6.) Have on/off switches. Machines can be wholly assembled without functioning. Living things cannot be wholly assembled without functioning. The contingency of the first makes the on-off switch necessary, the necessity of the second makes it impossible.

7.) Have interfaces. Living things have no keyboards, mouses, gauges, because they don’t exist as extensions of the life of another.

8.) Harmed by exercise. Machines have wear and tear by use and are preserved by stasis. Living things strengthen their parts by use and atrophy with stasis.

9.) Harmed by disassembly. The machine is not harmed by disassembly, the living thing requires recovery time after surgeries.

10.) Homeostasis. Thermostats keep the same temperature in a room, not the same temperature in a thermostat (except accidentally, if we happen to install it in the room), but the living thing maintains the whole temperature in the whole animal as a whole.

The first four levels of prayer

The teaching of the saints on prayer coalesced into dividing four stages in the purgative way: (a) vocal prayer, (b) meditation, (c) affective prayer and (d) the prayer of simplicity.

Hypothesis: These divide into prayer that develops through stages from being (a) exterior, (b) interior, (c) an interior act that one looks forward to, makes time for and feels as necessary for life, and (d) in addition to being all these, one starts to experience his one’s own words or interior contributions as to some extent inappropriate and unnecessary given the presence in which one finds himself.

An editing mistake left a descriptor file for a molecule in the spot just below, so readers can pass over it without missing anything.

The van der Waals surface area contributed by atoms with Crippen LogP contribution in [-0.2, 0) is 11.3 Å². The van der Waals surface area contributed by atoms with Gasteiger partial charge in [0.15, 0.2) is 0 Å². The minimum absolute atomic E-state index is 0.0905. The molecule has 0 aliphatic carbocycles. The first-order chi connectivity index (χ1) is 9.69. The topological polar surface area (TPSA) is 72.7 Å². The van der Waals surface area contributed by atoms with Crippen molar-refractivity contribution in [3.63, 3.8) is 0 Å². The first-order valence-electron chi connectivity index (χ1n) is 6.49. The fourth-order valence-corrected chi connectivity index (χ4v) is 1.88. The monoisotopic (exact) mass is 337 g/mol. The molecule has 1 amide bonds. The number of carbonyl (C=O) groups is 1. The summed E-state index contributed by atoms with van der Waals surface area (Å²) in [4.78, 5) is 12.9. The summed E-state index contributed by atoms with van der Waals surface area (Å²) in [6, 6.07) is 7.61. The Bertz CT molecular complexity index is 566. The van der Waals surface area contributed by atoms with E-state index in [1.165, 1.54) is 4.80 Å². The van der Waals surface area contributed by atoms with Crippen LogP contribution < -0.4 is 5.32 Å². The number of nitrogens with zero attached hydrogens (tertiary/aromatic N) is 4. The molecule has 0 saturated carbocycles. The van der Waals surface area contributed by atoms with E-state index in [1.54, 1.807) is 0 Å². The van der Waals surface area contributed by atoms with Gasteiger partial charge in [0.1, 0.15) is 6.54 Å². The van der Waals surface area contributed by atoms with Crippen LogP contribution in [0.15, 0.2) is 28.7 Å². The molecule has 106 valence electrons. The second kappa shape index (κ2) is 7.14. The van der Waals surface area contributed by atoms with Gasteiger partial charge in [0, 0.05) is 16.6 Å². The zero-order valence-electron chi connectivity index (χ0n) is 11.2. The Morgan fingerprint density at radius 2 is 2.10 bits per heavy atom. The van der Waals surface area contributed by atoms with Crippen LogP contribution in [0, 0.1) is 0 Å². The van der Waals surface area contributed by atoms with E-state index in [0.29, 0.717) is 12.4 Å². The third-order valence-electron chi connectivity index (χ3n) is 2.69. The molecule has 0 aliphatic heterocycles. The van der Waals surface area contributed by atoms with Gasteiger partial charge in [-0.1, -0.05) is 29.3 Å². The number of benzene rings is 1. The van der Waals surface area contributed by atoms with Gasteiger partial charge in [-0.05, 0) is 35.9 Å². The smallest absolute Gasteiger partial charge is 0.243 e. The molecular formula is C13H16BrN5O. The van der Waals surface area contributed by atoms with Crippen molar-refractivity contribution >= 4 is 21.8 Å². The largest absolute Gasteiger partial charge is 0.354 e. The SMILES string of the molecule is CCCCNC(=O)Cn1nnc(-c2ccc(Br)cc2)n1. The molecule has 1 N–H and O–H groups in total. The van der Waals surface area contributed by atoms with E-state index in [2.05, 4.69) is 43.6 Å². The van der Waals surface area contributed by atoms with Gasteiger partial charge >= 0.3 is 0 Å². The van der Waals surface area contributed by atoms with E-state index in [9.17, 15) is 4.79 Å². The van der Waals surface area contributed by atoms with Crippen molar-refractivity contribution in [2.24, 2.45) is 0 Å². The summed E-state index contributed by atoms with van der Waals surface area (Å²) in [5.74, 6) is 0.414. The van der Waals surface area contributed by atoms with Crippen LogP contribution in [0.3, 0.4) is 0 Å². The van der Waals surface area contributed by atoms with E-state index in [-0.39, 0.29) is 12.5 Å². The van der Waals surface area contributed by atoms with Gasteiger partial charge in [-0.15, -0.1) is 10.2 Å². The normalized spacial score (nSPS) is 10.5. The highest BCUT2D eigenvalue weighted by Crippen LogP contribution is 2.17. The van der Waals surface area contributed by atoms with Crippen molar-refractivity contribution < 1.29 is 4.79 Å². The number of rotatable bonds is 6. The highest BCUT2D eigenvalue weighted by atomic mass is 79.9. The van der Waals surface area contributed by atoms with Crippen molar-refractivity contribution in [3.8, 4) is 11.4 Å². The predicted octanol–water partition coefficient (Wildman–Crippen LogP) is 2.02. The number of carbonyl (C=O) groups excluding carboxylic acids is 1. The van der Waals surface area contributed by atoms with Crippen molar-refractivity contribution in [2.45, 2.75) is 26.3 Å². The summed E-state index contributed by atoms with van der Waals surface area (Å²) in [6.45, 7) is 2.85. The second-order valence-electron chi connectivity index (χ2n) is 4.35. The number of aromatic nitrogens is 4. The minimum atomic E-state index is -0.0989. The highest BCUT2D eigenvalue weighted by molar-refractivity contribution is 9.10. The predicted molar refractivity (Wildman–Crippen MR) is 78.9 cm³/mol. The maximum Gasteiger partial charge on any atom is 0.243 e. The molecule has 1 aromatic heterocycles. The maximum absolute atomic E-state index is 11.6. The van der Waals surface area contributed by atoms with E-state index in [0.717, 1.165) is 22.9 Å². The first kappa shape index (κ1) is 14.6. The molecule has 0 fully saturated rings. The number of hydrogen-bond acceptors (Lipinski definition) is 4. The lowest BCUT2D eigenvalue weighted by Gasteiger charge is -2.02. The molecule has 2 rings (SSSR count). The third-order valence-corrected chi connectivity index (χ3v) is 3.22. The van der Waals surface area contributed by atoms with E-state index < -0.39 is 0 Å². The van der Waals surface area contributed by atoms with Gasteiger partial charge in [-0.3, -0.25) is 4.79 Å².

In level (c) I’m not talking about an enjoyment that is consolation as opposed to desolation, or fervor as opposed to dryness, but simply the normal joy we take in being able to satisfy habitually enjoyed goods, which is compatible with both fervor and dryness, etc.

The stages are developments since each higher stage transcends and fulfills something at a lower stage, but they are not so divided that we ever slough off what exists at a merely lower level.

Multicultural Colonialism (2)

There’s something trite about poking at the paradoxes of multiculturalism, since none of them touch the central anthropology of the system: the creation of the sexually enlightened, cosmopolitan, secular person who is only hygienically violent – by say, keeping only overseas slave labor, killing foreign undesirables with cruise missiles and drone strikes and domestic undesirables with easy opioids, legal cannabis, usury, incentivized family destruction, abortions, and a country-sized prison gulag (no floggings or capital punishment, only endless solitude!)

There’s a whiff of snark in the description, but only up to a point. This is a sympathetic view of a human ideal that strives to be both humane, sustainable, and open to being shared by more persons than have had access to power in the past. It has to deal with all the same intractable problems that all human communities have to deal with – the insane, evil, shiftless, fanatic – and with which no one will ever have overwhelming success. How good can you expect persons to be?

« Older entries